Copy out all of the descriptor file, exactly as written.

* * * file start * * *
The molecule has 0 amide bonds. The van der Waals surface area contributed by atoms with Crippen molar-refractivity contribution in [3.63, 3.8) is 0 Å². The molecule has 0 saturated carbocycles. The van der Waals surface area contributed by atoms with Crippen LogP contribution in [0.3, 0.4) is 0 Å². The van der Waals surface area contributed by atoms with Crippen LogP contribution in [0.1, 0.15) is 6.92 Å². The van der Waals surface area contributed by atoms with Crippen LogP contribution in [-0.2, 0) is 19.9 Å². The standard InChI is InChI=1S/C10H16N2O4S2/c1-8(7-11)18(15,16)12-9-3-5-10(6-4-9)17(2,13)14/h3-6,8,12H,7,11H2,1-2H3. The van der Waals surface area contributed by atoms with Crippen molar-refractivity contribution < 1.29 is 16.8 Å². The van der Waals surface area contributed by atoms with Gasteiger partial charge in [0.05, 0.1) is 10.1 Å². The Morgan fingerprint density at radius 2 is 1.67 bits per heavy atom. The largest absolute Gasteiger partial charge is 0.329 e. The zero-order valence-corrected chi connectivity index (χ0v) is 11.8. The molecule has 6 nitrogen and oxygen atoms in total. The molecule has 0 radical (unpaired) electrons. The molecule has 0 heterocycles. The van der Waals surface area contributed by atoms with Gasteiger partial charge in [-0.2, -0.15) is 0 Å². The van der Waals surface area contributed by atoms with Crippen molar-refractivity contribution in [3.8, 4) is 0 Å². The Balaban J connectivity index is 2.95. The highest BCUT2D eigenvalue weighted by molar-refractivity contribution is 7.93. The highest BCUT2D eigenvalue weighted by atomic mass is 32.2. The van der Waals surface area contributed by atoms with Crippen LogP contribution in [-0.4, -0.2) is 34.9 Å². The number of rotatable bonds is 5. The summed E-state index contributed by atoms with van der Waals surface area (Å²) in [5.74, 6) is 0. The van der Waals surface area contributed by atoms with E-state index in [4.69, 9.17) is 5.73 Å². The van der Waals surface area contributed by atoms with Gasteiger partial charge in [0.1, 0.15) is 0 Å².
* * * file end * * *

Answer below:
The molecule has 0 amide bonds. The van der Waals surface area contributed by atoms with Crippen molar-refractivity contribution in [3.63, 3.8) is 0 Å². The molecule has 0 saturated carbocycles. The van der Waals surface area contributed by atoms with Crippen LogP contribution in [0.3, 0.4) is 0 Å². The van der Waals surface area contributed by atoms with Crippen LogP contribution in [0.1, 0.15) is 6.92 Å². The van der Waals surface area contributed by atoms with Crippen LogP contribution in [-0.2, 0) is 19.9 Å². The standard InChI is InChI=1S/C10H16N2O4S2/c1-8(7-11)18(15,16)12-9-3-5-10(6-4-9)17(2,13)14/h3-6,8,12H,7,11H2,1-2H3. The van der Waals surface area contributed by atoms with Crippen molar-refractivity contribution < 1.29 is 16.8 Å². The van der Waals surface area contributed by atoms with Gasteiger partial charge in [0.05, 0.1) is 10.1 Å². The Morgan fingerprint density at radius 2 is 1.67 bits per heavy atom. The largest absolute Gasteiger partial charge is 0.329 e. The zero-order valence-corrected chi connectivity index (χ0v) is 11.8. The molecule has 6 nitrogen and oxygen atoms in total. The molecule has 0 radical (unpaired) electrons. The molecule has 0 heterocycles. The van der Waals surface area contributed by atoms with Gasteiger partial charge in [-0.2, -0.15) is 0 Å². The van der Waals surface area contributed by atoms with Crippen molar-refractivity contribution in [3.8, 4) is 0 Å². The Balaban J connectivity index is 2.95. The highest BCUT2D eigenvalue weighted by molar-refractivity contribution is 7.93. The highest BCUT2D eigenvalue weighted by atomic mass is 32.2. The van der Waals surface area contributed by atoms with Crippen LogP contribution in [-0.4, -0.2) is 34.9 Å². The number of rotatable bonds is 5. The summed E-state index contributed by atoms with van der Waals surface area (Å²) in [5.74, 6) is 0. The van der Waals surface area contributed by atoms with E-state index in [4.69, 9.17) is 5.73 Å². The van der Waals surface area contributed by atoms with Gasteiger partial charge in [0.1, 0.15) is 0 Å².